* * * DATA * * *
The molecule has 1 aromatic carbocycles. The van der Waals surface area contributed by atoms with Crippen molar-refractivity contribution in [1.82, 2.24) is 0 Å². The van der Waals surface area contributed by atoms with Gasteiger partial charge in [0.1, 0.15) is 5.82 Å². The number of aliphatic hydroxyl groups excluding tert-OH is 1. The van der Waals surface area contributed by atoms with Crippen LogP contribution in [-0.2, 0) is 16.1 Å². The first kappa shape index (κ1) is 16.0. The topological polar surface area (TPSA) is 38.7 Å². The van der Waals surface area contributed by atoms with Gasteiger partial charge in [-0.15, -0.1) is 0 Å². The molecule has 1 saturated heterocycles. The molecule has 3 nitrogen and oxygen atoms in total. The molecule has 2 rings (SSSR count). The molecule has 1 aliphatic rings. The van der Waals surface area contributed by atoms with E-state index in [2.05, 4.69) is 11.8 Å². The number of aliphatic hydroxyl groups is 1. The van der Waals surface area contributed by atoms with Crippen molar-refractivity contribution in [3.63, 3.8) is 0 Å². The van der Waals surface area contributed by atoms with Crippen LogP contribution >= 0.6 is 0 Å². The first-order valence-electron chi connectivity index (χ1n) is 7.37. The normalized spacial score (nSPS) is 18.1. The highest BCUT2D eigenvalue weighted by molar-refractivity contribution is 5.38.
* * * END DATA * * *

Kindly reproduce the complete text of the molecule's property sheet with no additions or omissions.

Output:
The molecule has 1 aromatic carbocycles. The van der Waals surface area contributed by atoms with Crippen molar-refractivity contribution in [1.82, 2.24) is 0 Å². The van der Waals surface area contributed by atoms with Gasteiger partial charge in [0.1, 0.15) is 5.82 Å². The number of aliphatic hydroxyl groups excluding tert-OH is 1. The van der Waals surface area contributed by atoms with Crippen LogP contribution in [-0.2, 0) is 16.1 Å². The first kappa shape index (κ1) is 16.0. The topological polar surface area (TPSA) is 38.7 Å². The van der Waals surface area contributed by atoms with Gasteiger partial charge in [-0.15, -0.1) is 0 Å². The molecule has 1 saturated heterocycles. The molecule has 3 nitrogen and oxygen atoms in total. The molecule has 2 rings (SSSR count). The molecule has 1 aliphatic rings. The van der Waals surface area contributed by atoms with E-state index in [2.05, 4.69) is 11.8 Å². The number of aliphatic hydroxyl groups is 1. The van der Waals surface area contributed by atoms with Crippen molar-refractivity contribution in [3.63, 3.8) is 0 Å². The van der Waals surface area contributed by atoms with Crippen LogP contribution >= 0.6 is 0 Å². The first-order valence-electron chi connectivity index (χ1n) is 7.37. The normalized spacial score (nSPS) is 18.1. The highest BCUT2D eigenvalue weighted by molar-refractivity contribution is 5.38.